Wal-Mart Stores CEO Doug McMillon told Wall Street analysts gathered in Bentonville Thursday (Oct. 6) the company is going through a transformation period, the most he’s witnessed in his 32 years with the retailer.
The world’s largest retailer, according to McMillon, is investing for the future as it slows new store growth which has been the basis for much of its revenue growth historically. Capital can then be redirected to e-commerce, with talent like Jet.com founder Marc Lore – who came with Wal-Mart’s $3.3 billion acquisition of Jet.com – leading the ecommerce push.
And while Wal-Mart management is excited about the change, the moves are somewhat scary to Wall Street as investors sold off shares Thursday (Oct. 6) in response to the retailers’ flat growth forecast for next year. Wal-Mart shares (NYSE: WMT) slid to $69.36, down $2.28 per share as the retailer tempered its profit forecast over the next two years.
The retail giant expects flat earnings for fiscal 2018 that will begin Jan. 31, 2017, while capital expenditures will be trimmed to $11 billion. For the back half of this year Wal-Mart reiterated earnings per share between $4.15 and $4.35 per share, and said it’s gaining momentum in e-commerce as the giant U.S. store business is in a stronger position than a year ago.
“We have to make sure this company is here 50 years from now,” McMillon said of the myriad changes the company is making to grow its business and respond to online retail growth.
STORE REDUCTION PLAN
Last year Wal-Mart opened 69 supercenters, with just 60 planned for this year and 35 the following fiscal year. Neighborhood Market expansion is being trimmed from 161 new stores in the previous fiscal year to just 20 new stores next year. Overall. the new store count is down from 230 last year to just 55 next year.
This is a concern for suppliers and investors because roughly 70% of Wal-Mart’s revenue growth has come from new stores. McMillon said comp sales and e-commerce sales which now comprise the other 30% will grow. Wal-Mart is betting heavily on its investments in e-commerce including the $3.3 billion acquisition of Jet.com and the increased stake in JD.com in China to be catalyst for the this change.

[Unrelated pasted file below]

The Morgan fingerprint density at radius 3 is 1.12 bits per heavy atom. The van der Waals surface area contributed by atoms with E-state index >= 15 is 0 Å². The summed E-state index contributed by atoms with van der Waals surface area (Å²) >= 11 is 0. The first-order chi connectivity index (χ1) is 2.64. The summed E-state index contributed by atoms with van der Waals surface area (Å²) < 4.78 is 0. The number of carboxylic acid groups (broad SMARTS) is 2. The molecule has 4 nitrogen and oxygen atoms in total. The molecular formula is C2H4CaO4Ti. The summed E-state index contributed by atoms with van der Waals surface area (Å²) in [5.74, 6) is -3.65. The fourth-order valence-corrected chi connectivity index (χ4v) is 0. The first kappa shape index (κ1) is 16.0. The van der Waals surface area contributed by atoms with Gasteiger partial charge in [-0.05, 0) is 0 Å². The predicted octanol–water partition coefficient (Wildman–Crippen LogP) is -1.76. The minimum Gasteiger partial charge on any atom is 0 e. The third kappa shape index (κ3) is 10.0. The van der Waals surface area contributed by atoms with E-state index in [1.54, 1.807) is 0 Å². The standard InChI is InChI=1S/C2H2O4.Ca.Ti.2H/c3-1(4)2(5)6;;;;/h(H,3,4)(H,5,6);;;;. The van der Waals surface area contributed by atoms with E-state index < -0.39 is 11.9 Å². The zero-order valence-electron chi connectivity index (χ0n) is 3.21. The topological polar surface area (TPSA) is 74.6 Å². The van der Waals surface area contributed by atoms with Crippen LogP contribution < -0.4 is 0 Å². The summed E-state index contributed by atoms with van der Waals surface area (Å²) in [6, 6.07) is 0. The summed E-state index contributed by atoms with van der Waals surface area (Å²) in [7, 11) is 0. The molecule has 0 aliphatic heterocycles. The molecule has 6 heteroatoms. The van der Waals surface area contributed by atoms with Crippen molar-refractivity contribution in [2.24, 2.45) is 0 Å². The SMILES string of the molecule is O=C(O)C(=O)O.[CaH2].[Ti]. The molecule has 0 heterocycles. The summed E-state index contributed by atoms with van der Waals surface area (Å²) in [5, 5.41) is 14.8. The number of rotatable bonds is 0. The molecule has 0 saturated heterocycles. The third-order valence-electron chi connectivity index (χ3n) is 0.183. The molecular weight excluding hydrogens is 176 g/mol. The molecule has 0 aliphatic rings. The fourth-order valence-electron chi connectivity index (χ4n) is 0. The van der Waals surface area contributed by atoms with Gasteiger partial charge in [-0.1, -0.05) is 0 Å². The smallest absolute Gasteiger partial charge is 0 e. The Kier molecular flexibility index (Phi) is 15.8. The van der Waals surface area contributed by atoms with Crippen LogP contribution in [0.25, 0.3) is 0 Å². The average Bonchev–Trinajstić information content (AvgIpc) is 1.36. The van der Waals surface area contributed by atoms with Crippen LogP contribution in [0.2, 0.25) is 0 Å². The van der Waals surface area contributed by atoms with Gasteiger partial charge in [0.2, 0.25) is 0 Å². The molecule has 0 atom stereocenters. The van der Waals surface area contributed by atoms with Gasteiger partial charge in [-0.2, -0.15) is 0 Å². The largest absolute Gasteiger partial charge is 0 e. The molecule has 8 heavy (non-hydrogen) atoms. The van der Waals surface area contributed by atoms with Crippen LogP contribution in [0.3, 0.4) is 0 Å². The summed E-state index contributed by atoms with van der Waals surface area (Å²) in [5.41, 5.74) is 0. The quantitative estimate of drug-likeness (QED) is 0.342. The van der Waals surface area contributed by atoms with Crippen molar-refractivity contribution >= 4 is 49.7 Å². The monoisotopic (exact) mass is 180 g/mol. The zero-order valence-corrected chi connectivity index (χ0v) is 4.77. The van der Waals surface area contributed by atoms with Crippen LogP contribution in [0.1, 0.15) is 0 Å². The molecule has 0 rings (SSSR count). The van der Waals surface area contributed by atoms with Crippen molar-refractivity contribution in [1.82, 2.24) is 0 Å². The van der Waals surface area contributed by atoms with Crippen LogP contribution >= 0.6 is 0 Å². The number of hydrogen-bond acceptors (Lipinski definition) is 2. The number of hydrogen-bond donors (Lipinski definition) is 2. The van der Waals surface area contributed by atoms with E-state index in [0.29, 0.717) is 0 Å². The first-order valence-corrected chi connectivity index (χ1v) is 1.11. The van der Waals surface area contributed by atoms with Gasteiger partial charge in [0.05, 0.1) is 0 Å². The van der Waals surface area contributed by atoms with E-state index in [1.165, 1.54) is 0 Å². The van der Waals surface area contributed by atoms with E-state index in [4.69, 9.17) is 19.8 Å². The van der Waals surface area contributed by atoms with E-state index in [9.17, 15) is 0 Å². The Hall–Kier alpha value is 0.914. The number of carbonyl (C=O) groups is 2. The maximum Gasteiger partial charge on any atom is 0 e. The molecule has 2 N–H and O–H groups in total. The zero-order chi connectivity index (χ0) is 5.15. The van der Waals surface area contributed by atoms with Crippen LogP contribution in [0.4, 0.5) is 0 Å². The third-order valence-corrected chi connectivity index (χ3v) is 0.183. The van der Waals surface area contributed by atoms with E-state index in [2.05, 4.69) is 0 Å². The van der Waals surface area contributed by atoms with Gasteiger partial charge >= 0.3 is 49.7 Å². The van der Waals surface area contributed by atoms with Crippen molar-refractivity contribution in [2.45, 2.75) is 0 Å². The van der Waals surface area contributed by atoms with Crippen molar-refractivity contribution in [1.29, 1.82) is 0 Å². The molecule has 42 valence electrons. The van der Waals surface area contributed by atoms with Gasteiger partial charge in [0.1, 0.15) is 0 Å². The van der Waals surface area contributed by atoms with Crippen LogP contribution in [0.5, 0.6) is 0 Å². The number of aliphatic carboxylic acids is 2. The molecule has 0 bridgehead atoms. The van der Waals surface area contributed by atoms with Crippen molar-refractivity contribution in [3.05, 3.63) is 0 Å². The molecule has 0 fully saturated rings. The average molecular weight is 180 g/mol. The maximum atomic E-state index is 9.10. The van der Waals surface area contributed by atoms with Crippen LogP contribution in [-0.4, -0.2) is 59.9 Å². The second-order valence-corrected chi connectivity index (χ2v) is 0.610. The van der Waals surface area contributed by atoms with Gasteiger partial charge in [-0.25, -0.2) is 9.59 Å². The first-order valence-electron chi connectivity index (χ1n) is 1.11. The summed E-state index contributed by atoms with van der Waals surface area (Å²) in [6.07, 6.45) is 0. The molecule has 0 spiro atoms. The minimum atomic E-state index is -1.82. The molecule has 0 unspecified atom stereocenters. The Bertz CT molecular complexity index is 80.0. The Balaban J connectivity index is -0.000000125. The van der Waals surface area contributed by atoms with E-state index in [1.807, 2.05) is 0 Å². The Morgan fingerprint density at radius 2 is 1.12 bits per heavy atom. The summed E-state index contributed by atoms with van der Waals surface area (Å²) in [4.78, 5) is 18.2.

McMillon said China holds huge growth potential and the best way to tap that market was to partner with JD.com because it would have been too expensive to scale Yihaodian.
In the U.S., McMillon said the play to acquire Jet.com made perfect sense. He said a mutual friend introduced Jet.com founder Marc Lore to him a few months ago and the two immediately began to talk about the possibilities of scaling e-commerce in the U.S. and what a marriage of the two companies might look like. Jet.com ships 100,000 packages a week with more than 5 million users, up from zero users just 14 months ago.
REDUCING SHIPPING COSTS
McMillon said Lore and his team cracked the code on how to win in e-commerce by giving the customer transparency into the costs of an online transaction and building baskets online, versus shipping individual items. The average basket on Jet.com includes 7.9 items, which they believe is a more effective way to ship product.
Lore, who was in Bentonville for the analyst meetings, said a customer who wants to buy dog food online has the choice of paying for shipping, getting a better price if they use debit pay versus credit, and if they add a dog leash to the basket they find more value. The choices and push for a consumer to add more to an online order improves the margin. Lore said Wal-Mart has a good foundation with new distribution network and its vast store fleet which gives them an advantage in lowering shipping costs to roughly $1 per order if all the distribution nodes are efficiently used.
McMillon said sharing knowledge and infrastructure with Jet should net exciting growth. Jet appeals to the urban shopper and Wal-Mart has the suburbs covered. Together the two retailers have 35 million items they will sell in their online platforms.
Lore, CEO of Walmart Global eCommerce, has been on the job for 27 days and McMillon said he’s learned what a great item merchant Lore is at heart as the two recently walked Walmart stores and Lore kept being distracted by items he wanted to sell online.
“If Marc can be Marc with this company then great things are going to happen,” McMillon said.